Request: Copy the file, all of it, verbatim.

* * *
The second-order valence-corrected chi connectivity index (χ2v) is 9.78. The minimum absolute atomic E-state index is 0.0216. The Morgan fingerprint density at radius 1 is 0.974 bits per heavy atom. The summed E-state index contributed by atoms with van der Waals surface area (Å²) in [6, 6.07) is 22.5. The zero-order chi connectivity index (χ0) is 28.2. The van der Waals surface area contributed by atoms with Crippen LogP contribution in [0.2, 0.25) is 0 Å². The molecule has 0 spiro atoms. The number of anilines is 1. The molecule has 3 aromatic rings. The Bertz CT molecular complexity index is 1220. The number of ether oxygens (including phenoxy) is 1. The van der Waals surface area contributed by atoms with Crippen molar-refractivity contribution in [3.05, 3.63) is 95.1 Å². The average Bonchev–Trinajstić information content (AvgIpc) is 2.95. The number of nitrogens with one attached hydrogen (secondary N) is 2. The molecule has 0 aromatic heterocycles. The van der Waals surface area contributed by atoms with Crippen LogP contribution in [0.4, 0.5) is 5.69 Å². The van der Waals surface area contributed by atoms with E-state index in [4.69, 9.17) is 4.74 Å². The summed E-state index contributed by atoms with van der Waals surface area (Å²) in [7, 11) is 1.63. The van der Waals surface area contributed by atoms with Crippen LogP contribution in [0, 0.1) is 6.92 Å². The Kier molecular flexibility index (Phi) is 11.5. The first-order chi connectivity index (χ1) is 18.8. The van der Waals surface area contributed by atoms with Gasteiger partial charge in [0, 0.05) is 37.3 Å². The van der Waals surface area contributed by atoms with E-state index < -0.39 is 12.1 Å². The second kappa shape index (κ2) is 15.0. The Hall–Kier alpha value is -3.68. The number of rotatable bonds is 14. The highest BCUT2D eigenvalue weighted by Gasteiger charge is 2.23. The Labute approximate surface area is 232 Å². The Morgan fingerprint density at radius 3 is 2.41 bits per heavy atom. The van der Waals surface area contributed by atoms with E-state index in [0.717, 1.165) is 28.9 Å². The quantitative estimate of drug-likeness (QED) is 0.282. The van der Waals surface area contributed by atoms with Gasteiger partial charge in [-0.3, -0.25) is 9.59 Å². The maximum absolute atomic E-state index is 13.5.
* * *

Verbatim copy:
The second-order valence-corrected chi connectivity index (χ2v) is 9.78. The minimum absolute atomic E-state index is 0.0216. The Morgan fingerprint density at radius 1 is 0.974 bits per heavy atom. The summed E-state index contributed by atoms with van der Waals surface area (Å²) in [6, 6.07) is 22.5. The zero-order chi connectivity index (χ0) is 28.2. The van der Waals surface area contributed by atoms with Crippen LogP contribution in [0.2, 0.25) is 0 Å². The molecule has 0 spiro atoms. The number of anilines is 1. The molecule has 3 aromatic rings. The Bertz CT molecular complexity index is 1220. The number of ether oxygens (including phenoxy) is 1. The van der Waals surface area contributed by atoms with Crippen molar-refractivity contribution in [3.05, 3.63) is 95.1 Å². The average Bonchev–Trinajstić information content (AvgIpc) is 2.95. The number of nitrogens with one attached hydrogen (secondary N) is 2. The molecule has 0 aromatic heterocycles. The van der Waals surface area contributed by atoms with Crippen LogP contribution in [0.4, 0.5) is 5.69 Å². The van der Waals surface area contributed by atoms with E-state index in [4.69, 9.17) is 4.74 Å². The summed E-state index contributed by atoms with van der Waals surface area (Å²) in [7, 11) is 1.63. The van der Waals surface area contributed by atoms with Crippen LogP contribution in [0, 0.1) is 6.92 Å². The Kier molecular flexibility index (Phi) is 11.5. The first-order chi connectivity index (χ1) is 18.8. The van der Waals surface area contributed by atoms with Gasteiger partial charge in [0, 0.05) is 37.3 Å². The van der Waals surface area contributed by atoms with E-state index < -0.39 is 12.1 Å². The second kappa shape index (κ2) is 15.0. The Hall–Kier alpha value is -3.68. The number of rotatable bonds is 14. The highest BCUT2D eigenvalue weighted by Gasteiger charge is 2.23. The Labute approximate surface area is 232 Å². The Morgan fingerprint density at radius 3 is 2.41 bits per heavy atom. The van der Waals surface area contributed by atoms with E-state index in [0.717, 1.165) is 28.9 Å². The quantitative estimate of drug-likeness (QED) is 0.282. The van der Waals surface area contributed by atoms with Gasteiger partial charge in [-0.3, -0.25) is 9.59 Å². The maximum absolute atomic E-state index is 13.5.